With spring seemingly around the corner, parents can breathe a sigh of relief knowing that they can soon start to pack away winter coats and accessories for yet another year. It is a time for renewed interest in escaping to the outdoors and planning excursions that will help beat the winter blues. For preschoolers, trips to the local science centre, art gallery or zoo can provide a myriad of experiential learning opportunities and an excellent foundation for making real-world connections. There is also plenty of fun to be had in the comfort of one’s own home. But whether the sun is here to stay or if Jack Frost won’t go away, it is best to be prepared with a variety of ideas that will help keep boredom at bay, all the while developing your child’s sense of adventure.
Since the day they were born, children experience the world through their five senses, which actually kick in while in utero. Their sense of sight, sound, touch, taste and smell are stimulated on a daily basis, from the sound of building blocks tumbling to the ground or the smell of cookies baking in the oven. Preschoolers are naturally curious about their environment so why not harness their innate desire to explore by setting out on mini-adventures? Here are some ideas that you can try:
- Get outdoors for a leisurely stroll to take in the sights and sounds of spring. Use a magnifying glass to look for new plant life that may be spurting up from the ground or make a set of binoculars using toilet paper rolls and go bird watching. How many different animal sounds can you hear?
- If you’re stuck indoors, pull out your stash of costumes, old clothes and accessories. Have them use a mirror to see what they look like before putting on a fashion show and posing for pictures. Or encourage imaginative play by re-enacting their favourite story.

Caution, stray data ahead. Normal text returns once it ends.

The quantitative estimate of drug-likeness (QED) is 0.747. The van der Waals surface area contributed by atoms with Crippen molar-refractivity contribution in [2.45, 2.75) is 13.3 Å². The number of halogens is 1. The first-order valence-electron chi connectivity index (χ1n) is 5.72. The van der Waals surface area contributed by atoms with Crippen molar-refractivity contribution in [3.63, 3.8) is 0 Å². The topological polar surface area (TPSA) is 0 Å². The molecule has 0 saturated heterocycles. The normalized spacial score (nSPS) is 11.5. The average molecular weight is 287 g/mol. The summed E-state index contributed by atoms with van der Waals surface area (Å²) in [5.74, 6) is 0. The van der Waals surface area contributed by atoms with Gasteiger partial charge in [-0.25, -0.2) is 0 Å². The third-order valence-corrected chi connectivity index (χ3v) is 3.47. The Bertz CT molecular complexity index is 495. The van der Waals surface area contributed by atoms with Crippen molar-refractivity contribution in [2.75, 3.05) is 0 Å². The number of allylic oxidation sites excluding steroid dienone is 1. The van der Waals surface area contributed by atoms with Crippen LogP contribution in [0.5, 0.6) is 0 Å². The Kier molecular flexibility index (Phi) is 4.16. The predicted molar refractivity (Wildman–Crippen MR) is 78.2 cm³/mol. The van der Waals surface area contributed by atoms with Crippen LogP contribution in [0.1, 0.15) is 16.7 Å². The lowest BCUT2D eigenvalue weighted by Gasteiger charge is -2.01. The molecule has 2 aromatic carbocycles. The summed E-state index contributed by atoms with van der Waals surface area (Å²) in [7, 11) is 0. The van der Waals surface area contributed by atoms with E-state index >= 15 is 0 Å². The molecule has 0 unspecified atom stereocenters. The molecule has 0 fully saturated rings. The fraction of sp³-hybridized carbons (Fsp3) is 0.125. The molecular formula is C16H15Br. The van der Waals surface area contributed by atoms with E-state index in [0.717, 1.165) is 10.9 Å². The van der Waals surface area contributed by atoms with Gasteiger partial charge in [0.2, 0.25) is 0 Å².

- Set up a little corner store with items from the pantry or the toy box and label them with prices using sticky notes. Price them according to your child’s mathematical ability and give them real money to spend. This will provide practical use of basic math skills while also reinforcing the notion that money can’t buy everything.
- Invite the kids into the kitchen to prepare a simple snack or baked good. Learning to follow a recipe not only helps build literacy skills, it also provides real-life application of measurement and math skills. Why not set up a sensory station while you’re there? While the kids have their eyes closed, they can dip their hands into one of a series of bowls that can contain different fruits or vegetables for a mystery taste test. Have them describe the flavours and smells as well as the different textures before making their final guess.
- Bring out the craft supplies and allow your children’s inner Picasso to explore elements of art by going on a scavenger hunt in your home. Look for different kinds of texture and take a crayon rubbing using various colours. Help them cut out basic shapes from their texture rubbings and create patterned designs by gluing them on a piece of construction paper
- You can also visit DisneyJunior.ca for colouring pages, puzzles and games for some fun and learning that your kids will surely love.
Just remember, children can benefit from different types of play and varying levels of interactivity. Don’t worry so much about being by their side all day long. Allow them room for independent and unstructured play so that they can explore and discover what their interests are. To them, it’s all one great big adventure.
Article by Diana Mancuso, Blogger at Toronto Teacher Mom